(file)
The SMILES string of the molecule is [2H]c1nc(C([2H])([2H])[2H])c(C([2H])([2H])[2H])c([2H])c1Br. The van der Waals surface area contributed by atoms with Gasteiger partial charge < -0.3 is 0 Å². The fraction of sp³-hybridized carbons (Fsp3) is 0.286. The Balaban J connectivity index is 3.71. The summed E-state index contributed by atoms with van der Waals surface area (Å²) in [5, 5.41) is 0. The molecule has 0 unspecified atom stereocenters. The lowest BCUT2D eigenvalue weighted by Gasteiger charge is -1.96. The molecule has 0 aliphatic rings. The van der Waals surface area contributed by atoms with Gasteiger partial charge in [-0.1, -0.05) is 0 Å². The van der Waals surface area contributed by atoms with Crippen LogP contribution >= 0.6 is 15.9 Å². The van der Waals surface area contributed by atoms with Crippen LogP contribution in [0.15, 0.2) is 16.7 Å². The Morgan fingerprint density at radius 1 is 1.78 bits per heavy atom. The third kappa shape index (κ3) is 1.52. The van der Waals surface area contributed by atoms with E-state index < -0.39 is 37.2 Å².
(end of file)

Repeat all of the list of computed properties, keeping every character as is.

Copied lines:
The SMILES string of the molecule is [2H]c1nc(C([2H])([2H])[2H])c(C([2H])([2H])[2H])c([2H])c1Br. The van der Waals surface area contributed by atoms with Gasteiger partial charge < -0.3 is 0 Å². The fraction of sp³-hybridized carbons (Fsp3) is 0.286. The Balaban J connectivity index is 3.71. The summed E-state index contributed by atoms with van der Waals surface area (Å²) in [5, 5.41) is 0. The molecule has 0 unspecified atom stereocenters. The lowest BCUT2D eigenvalue weighted by Gasteiger charge is -1.96. The molecule has 0 aliphatic rings. The van der Waals surface area contributed by atoms with Gasteiger partial charge in [-0.1, -0.05) is 0 Å². The van der Waals surface area contributed by atoms with Crippen LogP contribution >= 0.6 is 15.9 Å². The van der Waals surface area contributed by atoms with Crippen LogP contribution in [0.15, 0.2) is 16.7 Å². The Morgan fingerprint density at radius 1 is 1.78 bits per heavy atom. The third kappa shape index (κ3) is 1.52. The van der Waals surface area contributed by atoms with E-state index < -0.39 is 37.2 Å².